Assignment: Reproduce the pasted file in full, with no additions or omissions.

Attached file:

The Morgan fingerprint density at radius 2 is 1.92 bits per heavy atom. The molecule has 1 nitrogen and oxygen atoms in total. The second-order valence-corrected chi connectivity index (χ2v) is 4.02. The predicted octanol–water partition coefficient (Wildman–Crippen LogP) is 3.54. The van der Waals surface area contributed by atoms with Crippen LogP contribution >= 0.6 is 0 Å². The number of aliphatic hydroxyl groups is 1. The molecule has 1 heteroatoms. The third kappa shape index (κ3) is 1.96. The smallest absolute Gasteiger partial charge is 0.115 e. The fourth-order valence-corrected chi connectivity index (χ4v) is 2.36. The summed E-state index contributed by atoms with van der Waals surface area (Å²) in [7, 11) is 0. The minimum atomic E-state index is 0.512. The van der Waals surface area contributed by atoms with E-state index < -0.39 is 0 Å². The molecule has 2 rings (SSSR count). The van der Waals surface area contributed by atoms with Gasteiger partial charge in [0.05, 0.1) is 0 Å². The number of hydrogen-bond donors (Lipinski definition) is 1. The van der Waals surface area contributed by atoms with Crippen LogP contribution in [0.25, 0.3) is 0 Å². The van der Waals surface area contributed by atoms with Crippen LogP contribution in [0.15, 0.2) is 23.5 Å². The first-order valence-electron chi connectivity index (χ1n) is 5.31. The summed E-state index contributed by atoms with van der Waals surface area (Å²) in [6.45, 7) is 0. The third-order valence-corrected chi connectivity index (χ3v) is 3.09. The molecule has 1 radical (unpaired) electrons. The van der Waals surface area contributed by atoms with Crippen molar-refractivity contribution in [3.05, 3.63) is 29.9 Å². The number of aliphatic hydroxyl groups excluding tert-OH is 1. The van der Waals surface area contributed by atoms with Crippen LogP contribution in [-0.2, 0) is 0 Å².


The Morgan fingerprint density at radius 2 is 1.92 bits per heavy atom. The molecule has 1 nitrogen and oxygen atoms in total. The second-order valence-corrected chi connectivity index (χ2v) is 4.02. The predicted octanol–water partition coefficient (Wildman–Crippen LogP) is 3.54. The van der Waals surface area contributed by atoms with Crippen LogP contribution >= 0.6 is 0 Å². The number of aliphatic hydroxyl groups is 1. The molecule has 1 heteroatoms. The third kappa shape index (κ3) is 1.96. The smallest absolute Gasteiger partial charge is 0.115 e. The fourth-order valence-corrected chi connectivity index (χ4v) is 2.36. The summed E-state index contributed by atoms with van der Waals surface area (Å²) in [7, 11) is 0. The minimum atomic E-state index is 0.512. The van der Waals surface area contributed by atoms with E-state index < -0.39 is 0 Å². The molecule has 2 rings (SSSR count). The van der Waals surface area contributed by atoms with Gasteiger partial charge in [0.05, 0.1) is 0 Å². The number of hydrogen-bond donors (Lipinski definition) is 1. The van der Waals surface area contributed by atoms with Crippen LogP contribution in [0.25, 0.3) is 0 Å². The van der Waals surface area contributed by atoms with Crippen LogP contribution in [0.15, 0.2) is 23.5 Å². The first-order valence-electron chi connectivity index (χ1n) is 5.31. The summed E-state index contributed by atoms with van der Waals surface area (Å²) in [6.45, 7) is 0. The third-order valence-corrected chi connectivity index (χ3v) is 3.09. The molecule has 1 radical (unpaired) electrons. The van der Waals surface area contributed by atoms with Crippen molar-refractivity contribution in [3.05, 3.63) is 29.9 Å². The number of aliphatic hydroxyl groups excluding tert-OH is 1. The van der Waals surface area contributed by atoms with Crippen LogP contribution in [-0.2, 0) is 0 Å².